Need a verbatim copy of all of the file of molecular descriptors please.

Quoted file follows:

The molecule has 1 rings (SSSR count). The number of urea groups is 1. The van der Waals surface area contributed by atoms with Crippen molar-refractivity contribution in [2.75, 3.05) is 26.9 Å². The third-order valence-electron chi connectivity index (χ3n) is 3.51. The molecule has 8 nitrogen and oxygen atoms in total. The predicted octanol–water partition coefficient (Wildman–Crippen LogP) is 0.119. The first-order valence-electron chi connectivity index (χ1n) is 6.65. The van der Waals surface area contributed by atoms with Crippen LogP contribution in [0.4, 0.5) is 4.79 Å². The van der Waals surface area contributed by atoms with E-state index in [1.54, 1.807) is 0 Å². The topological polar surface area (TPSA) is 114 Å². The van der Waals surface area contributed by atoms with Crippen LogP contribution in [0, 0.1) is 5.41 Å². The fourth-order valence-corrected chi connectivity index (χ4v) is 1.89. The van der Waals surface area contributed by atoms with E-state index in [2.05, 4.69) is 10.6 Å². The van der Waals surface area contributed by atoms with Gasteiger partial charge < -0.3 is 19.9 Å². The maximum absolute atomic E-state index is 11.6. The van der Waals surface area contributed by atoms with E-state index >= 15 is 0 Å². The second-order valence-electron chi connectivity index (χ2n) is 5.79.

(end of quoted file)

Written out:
The molecule has 1 rings (SSSR count). The number of urea groups is 1. The van der Waals surface area contributed by atoms with Crippen molar-refractivity contribution in [2.75, 3.05) is 26.9 Å². The third-order valence-electron chi connectivity index (χ3n) is 3.51. The molecule has 8 nitrogen and oxygen atoms in total. The predicted octanol–water partition coefficient (Wildman–Crippen LogP) is 0.119. The first-order valence-electron chi connectivity index (χ1n) is 6.65. The van der Waals surface area contributed by atoms with Crippen LogP contribution in [0.4, 0.5) is 4.79 Å². The van der Waals surface area contributed by atoms with E-state index in [1.54, 1.807) is 0 Å². The topological polar surface area (TPSA) is 114 Å². The van der Waals surface area contributed by atoms with Crippen LogP contribution in [0, 0.1) is 5.41 Å². The fourth-order valence-corrected chi connectivity index (χ4v) is 1.89. The van der Waals surface area contributed by atoms with E-state index in [2.05, 4.69) is 10.6 Å². The van der Waals surface area contributed by atoms with Gasteiger partial charge < -0.3 is 19.9 Å². The maximum absolute atomic E-state index is 11.6. The van der Waals surface area contributed by atoms with E-state index >= 15 is 0 Å². The second-order valence-electron chi connectivity index (χ2n) is 5.79.